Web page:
She: [Warily, but with a touch of humor] You’re doing pretty well, this is the first time you’ve complained about that this week.

If we take our time to pause before speaking and avoid...

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The foolproof way to have a fight (DW#296)

Whether a relationship is strong, fulfilling and healthy (or not) depends to a significant amount, on the quality of the daily interactions between the people who form the relationship.

What happens during these interactions and communication exchanges on a day to day basis determines the emotional climate of the relationship over time which in turn determines whether or not the people in the relationship feel connected and happy.

Having positive interactions and good communication does not mean that the relationship is free of conflict. Relationship experts agree that to have a relationship free of (apparent) conflict is neither desirable nor healthy. In fact, many would argue that the presence of conflict is an opportunity to grow as an individual and for the relationship to become more intimate as well.

The conflict, does of course, need to be handled skillfully in order for this to happen.

Let’s take a common example from family life to understand this better. The...

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The truth about lying (DW#295)

As we wrap up our discussion on telling the truth about lying, let’s look at some interesting facts and studies from experts about truth and lying

· Research by Kim Serota, a marketing professor at Oakland University suggests that at least in North America, the average person tells one to two lies a day. (People tell more lies in January than any other month. The average person tells 217 lies in January (about seven per day). His research also suggests that "prolific liars" tell a lot more lies than that – according to his study, 5% of people tell approximately half of all lies!

· Most lies are told to get ahead in the workplace, to avoid being criticised or rejected or to hide something from family members. The most benign reason that people lie is to avoid hurting someone’s feelings.

· Our culture condones dishonesty and because of this, our own truthfulness declines . "There’s something antisocial about being too honest," says David...

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Listening well is not about techniques (DW#287)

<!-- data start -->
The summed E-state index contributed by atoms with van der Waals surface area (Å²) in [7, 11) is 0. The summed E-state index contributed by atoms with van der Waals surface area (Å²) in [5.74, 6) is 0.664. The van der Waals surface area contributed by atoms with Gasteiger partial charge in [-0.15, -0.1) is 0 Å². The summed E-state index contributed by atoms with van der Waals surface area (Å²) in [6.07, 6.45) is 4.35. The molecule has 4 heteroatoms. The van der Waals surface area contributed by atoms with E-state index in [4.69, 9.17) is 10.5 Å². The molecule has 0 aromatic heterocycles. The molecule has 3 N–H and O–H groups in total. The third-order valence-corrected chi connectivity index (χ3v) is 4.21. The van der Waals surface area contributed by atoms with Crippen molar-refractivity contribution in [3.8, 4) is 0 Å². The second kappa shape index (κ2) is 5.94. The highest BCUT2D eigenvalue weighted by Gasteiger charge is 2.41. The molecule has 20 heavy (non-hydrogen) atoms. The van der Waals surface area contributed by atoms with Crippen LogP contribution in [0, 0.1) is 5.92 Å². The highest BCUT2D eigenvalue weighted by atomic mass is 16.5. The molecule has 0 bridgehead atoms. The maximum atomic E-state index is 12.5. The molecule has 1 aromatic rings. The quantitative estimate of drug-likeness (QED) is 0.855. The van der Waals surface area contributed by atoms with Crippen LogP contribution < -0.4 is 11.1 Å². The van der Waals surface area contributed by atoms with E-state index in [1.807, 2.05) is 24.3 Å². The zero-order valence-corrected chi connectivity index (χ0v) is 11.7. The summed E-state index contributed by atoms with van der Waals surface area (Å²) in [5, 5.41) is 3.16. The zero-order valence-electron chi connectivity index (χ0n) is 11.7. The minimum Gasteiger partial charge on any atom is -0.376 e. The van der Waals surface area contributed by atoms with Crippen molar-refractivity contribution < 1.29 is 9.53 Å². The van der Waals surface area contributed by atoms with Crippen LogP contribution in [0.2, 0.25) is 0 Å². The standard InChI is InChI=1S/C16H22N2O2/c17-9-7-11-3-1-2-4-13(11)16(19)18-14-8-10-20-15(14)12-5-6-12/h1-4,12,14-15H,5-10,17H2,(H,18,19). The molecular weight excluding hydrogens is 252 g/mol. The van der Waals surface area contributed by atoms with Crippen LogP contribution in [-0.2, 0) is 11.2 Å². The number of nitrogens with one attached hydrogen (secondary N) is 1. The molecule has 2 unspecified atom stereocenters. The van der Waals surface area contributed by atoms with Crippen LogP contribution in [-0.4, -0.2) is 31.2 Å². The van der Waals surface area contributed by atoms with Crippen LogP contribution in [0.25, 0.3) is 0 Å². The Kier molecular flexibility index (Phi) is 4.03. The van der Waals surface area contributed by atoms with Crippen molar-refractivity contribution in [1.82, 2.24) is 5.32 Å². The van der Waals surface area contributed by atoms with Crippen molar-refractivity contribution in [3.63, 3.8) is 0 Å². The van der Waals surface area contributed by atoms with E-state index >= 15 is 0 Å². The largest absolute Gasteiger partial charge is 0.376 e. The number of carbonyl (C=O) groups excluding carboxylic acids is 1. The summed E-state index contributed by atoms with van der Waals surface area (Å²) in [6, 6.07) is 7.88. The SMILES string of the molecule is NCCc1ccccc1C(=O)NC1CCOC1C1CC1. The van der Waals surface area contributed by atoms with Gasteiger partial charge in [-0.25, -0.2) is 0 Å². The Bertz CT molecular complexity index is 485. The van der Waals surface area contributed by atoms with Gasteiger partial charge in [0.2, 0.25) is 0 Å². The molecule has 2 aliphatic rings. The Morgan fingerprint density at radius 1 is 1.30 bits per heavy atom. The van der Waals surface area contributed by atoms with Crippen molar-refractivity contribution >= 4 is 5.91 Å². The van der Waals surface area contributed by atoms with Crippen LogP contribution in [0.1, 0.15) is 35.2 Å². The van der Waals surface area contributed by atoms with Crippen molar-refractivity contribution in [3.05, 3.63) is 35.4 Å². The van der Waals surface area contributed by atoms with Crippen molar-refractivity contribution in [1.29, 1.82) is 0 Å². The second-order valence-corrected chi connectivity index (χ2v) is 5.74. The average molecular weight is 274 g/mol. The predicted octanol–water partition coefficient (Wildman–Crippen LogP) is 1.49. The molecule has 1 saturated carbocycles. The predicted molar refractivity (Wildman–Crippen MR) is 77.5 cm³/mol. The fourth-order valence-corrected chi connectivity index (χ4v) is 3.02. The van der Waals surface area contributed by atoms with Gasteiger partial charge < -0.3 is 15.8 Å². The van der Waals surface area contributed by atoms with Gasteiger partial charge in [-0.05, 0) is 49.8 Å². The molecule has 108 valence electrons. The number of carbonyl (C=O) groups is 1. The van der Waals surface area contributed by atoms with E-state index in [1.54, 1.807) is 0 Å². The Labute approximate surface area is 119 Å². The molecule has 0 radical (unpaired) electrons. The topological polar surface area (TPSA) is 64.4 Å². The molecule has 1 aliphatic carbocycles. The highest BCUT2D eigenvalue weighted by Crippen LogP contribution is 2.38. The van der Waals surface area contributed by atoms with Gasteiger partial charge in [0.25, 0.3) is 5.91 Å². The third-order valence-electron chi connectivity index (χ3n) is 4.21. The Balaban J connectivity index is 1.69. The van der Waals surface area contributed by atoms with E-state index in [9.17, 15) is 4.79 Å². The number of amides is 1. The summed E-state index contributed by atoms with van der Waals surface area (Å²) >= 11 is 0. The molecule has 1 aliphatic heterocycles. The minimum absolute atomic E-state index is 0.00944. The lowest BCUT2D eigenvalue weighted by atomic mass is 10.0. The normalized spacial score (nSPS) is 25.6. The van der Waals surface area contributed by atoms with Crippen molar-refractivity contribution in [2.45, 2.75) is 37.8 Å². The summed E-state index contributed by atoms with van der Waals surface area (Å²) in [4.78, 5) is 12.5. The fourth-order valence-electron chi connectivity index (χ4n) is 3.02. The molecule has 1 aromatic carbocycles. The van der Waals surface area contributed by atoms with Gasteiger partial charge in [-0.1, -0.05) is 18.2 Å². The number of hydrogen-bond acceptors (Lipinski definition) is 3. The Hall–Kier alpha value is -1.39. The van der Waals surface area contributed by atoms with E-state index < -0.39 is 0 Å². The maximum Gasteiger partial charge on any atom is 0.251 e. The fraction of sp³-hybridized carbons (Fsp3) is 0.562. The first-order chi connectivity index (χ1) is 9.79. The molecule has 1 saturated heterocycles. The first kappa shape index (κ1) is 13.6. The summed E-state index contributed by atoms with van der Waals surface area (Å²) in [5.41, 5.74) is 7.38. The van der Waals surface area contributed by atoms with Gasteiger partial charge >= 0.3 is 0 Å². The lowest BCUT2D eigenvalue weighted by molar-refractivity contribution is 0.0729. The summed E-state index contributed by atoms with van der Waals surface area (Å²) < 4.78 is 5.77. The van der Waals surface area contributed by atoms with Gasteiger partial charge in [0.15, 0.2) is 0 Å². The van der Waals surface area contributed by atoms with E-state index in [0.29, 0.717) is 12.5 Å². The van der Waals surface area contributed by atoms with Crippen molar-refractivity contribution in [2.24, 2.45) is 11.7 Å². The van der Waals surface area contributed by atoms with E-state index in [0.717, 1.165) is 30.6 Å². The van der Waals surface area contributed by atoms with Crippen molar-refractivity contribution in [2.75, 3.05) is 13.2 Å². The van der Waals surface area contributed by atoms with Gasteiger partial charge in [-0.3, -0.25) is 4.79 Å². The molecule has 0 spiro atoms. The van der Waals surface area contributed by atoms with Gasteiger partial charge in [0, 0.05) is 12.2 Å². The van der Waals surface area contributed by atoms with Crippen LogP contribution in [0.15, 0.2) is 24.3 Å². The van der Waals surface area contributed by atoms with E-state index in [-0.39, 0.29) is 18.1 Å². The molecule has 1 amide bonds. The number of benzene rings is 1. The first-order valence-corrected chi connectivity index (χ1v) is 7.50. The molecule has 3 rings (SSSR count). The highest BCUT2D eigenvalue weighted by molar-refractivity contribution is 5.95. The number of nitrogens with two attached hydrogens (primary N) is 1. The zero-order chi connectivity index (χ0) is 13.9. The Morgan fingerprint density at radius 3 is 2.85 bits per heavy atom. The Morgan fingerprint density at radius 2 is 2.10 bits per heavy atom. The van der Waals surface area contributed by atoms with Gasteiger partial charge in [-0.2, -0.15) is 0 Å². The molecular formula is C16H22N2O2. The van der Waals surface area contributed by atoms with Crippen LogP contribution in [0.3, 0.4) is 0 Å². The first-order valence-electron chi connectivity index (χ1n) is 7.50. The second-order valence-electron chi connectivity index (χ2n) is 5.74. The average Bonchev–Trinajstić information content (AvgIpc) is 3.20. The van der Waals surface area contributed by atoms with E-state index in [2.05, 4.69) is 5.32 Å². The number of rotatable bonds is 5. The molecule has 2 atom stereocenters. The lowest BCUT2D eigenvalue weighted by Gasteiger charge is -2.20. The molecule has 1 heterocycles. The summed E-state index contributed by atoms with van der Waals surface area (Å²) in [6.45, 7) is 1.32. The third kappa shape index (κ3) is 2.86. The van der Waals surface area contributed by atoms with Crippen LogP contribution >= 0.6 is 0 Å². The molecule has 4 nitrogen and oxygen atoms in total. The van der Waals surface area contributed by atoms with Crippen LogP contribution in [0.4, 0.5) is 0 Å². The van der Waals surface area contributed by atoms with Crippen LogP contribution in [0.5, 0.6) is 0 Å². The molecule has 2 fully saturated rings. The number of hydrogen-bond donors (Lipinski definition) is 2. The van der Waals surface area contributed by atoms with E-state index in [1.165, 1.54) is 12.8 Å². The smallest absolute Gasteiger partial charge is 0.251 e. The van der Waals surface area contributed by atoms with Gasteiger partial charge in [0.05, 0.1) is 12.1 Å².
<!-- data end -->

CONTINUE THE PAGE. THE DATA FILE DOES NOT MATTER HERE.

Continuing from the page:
As we wrap up our discussion on mindful listening, let’s remind ourselves of the key messages on listening well.

Really listening to another requires our attention and putting aside our own agenda for the moment.

It is not about agreeing, disagreeing or giving advice. These may or may not be needed but the first step in any case is to understand the speaker.

Only after we have conveyed our understanding to the speaker, and they know that we "get" what they are trying to say will they be ready to listen to our point of view or advice.

True listening then, is not about techniques or demonstrating that we know the skills of "active listening". It is about the intention to pay attention to, and understand, the other person’s model of the world.

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Convey your understanding (DW#286)

As we have been discussing, it is challenging to listen to understand, especially in close relationships.

So given all the challenges, how do you know if you have actually understood what your loved one is trying to tell you?

Here's how to check your understanding:

First, you need to repeat back what you have understood. This can be as simple as repeating the exact words they have said, or by paraphrasing their words.

And then checking in with them:

Did I get that right?
Is there more?
Is that what you mean?
Let me see if I have understood you . . .

While you are checking in with them, you do need to make sure that your tone of voice and your body language convey humility and the intention to understand.

You will know if you have understood if they tell you that you got it!

Or if they let out a sigh of relief

Or if they spontaneously hug you . . .

Yes, listening to understand is challenging and no, it does not come naturally.

And it gets much easier with practice.

The increased...